Well, if things are radiating 'energy' - can senient beings direct the specific kind of energy?
Serendipitously, I was Googling Ptolemy (for my son's homework assignment) the other day, when I came across an interesting statement:
The ancients believed that the world around them was a projection from their eyes, and the sentiment is still evident in the evil eye.
Severe paraphrasing here, because I can't find the page again anywhere. (Don't you hate when that happens?) I had to find a new source for you, and it turns out this is even better.
"In ancient Greece, early in the fifth century BC, members of the Pythagorean School proposed an early version of extramission theory, suggesting that a visual current was projected outwards from the eye. Also, the philosopher Empedocles(c. 492–432 BC) proposed that the eyes sent out their own rays; they were like lanterns with their own internal light. Sight proceeded from the eyes to the object seen. (Zajonc, 1993)"
"The Sense of Being Stared At Part 2: Its Implications for Theories of Vision". Sheldrake, Rupert)
The sense of being stared at? Whatever do you mean? *looks over shoulder*
Then there's the intromission theory camp - where things gives off rays called simulacra, which your eyes capture. Simulacra are something like auras, because the rays are made up of actual particles.
Sheldrake's paper goes on and on, but here's another pertinent section:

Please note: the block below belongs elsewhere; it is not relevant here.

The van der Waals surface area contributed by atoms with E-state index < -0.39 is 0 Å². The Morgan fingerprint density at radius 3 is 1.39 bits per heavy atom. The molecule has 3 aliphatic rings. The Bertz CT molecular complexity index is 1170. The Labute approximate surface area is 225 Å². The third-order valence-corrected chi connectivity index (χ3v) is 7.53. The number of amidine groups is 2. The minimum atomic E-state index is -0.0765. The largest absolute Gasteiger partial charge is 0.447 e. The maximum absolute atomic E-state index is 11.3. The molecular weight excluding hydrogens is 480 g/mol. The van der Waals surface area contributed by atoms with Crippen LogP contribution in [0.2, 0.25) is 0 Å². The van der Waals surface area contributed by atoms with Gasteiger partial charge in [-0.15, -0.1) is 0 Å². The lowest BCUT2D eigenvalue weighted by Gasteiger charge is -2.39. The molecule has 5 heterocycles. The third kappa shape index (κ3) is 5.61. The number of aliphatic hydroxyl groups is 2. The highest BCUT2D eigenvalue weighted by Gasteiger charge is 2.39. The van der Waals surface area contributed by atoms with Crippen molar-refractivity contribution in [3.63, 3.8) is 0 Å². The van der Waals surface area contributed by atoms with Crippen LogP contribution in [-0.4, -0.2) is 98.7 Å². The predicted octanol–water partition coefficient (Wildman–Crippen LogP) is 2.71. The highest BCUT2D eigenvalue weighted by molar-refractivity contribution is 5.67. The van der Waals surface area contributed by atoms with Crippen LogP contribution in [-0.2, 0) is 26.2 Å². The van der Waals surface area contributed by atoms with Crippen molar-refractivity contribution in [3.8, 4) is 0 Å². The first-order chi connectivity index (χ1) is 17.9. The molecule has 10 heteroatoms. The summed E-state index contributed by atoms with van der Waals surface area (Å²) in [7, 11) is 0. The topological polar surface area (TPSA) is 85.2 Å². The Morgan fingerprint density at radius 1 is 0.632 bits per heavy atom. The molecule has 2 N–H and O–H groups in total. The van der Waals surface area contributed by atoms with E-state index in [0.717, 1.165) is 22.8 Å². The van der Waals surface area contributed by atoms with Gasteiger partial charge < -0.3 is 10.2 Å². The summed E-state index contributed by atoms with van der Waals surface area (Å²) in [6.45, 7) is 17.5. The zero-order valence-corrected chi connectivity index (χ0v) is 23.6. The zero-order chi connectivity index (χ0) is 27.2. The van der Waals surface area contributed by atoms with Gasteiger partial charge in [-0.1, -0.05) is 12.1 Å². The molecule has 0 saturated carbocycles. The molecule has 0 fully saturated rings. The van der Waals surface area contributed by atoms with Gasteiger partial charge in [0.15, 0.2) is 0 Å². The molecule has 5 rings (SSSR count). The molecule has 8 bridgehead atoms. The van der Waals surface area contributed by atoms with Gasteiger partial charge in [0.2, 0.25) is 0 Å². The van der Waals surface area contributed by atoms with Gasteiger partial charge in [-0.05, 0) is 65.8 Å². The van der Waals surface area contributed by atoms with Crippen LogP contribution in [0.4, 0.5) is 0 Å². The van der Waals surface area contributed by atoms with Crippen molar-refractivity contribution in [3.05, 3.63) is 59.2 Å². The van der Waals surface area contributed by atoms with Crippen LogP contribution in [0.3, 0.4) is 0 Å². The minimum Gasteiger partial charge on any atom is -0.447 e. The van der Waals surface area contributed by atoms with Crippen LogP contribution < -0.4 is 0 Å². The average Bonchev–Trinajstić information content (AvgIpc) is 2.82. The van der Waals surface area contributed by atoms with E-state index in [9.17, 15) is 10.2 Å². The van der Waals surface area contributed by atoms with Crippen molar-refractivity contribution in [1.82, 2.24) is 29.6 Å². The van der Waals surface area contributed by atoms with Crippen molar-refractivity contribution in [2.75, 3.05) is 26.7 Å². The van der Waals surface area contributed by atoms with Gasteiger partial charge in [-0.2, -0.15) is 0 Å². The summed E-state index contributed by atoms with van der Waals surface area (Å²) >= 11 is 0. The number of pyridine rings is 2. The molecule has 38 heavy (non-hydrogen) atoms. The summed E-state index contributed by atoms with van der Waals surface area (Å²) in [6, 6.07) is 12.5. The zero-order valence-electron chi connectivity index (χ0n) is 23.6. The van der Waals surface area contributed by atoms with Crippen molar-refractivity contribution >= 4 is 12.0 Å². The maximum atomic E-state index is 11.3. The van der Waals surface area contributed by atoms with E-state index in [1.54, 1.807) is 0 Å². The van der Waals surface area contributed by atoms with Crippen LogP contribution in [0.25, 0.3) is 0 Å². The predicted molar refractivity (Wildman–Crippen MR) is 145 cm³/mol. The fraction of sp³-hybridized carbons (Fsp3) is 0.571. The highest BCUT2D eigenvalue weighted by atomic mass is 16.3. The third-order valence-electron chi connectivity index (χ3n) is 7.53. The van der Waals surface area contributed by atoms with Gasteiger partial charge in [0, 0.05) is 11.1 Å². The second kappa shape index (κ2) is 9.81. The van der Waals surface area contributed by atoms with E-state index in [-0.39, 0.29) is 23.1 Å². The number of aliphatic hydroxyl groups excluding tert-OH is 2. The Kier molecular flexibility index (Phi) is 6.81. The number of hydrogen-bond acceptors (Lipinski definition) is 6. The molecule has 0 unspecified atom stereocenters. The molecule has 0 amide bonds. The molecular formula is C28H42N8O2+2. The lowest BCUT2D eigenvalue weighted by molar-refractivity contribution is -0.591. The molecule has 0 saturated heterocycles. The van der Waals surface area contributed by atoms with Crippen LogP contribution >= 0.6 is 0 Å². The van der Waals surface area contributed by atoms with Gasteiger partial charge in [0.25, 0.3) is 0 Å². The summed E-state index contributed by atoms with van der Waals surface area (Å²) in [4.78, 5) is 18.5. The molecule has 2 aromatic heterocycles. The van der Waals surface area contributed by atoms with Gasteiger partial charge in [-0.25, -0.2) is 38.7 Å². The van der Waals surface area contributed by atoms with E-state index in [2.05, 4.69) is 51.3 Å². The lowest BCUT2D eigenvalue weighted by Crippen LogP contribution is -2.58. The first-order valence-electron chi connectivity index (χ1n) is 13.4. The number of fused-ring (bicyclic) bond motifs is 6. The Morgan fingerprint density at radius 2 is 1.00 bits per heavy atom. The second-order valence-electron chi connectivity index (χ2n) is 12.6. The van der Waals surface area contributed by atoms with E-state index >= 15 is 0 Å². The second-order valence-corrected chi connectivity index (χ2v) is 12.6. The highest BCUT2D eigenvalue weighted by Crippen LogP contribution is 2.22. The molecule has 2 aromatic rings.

"In his study of children’s intellectual development, Piaget (1973) found that children under the age of 10 or 11 thought vision involved an outward-moving influence from the eyes. Gerald Winer and his colleagues have confirmed Piaget’s finding in a recent series of surveys in Ohio. Eighty per cent of the children in Grade 3 (aged 8–9) agreed that vision involved both the inward and outward movement of ‘rays, energy or something else’ (Cottrell and Winer, 1994).In the same age group, 75% said they could feel the stares of other people and 38% said they could feel an animal stare. There was a significant correlation between people’s belief in the ability to feel stares and their belief that something goes out of the eyes when people are looking. (Cottrell et al)
Winer and his colleagues were ‘surprised — indeed shocked’ by these findings(Winer and Cottrell, 1996, p. 138). They were especially surprised to find that belief in the ability to feel the looks of unseen others increased with age, with 92% of older children and adults answering ‘yes’ to the question ‘Do you ever feel that someone is staring at you without actually seeing them look at you?’(Cottrell et al,1996). They commented, ‘the belief in the ability to feel stares, which occurs at a high level among children as well as adults, seems, if anything, to increase with age, as if irrationality were increasing rather than declining between childhood and adulthood!’ (Winer and Cottrell, 1996, p. 139)."
It's an interesting thought - projecting versus receiving - and one I'm exploring in my sci-fi manuscript. It never occured to me that the ancients were so deep into the idea though, and it kind of validates my use of archeaological sites as fodder too, don't you think?
Ancient sci-fi. Who knew?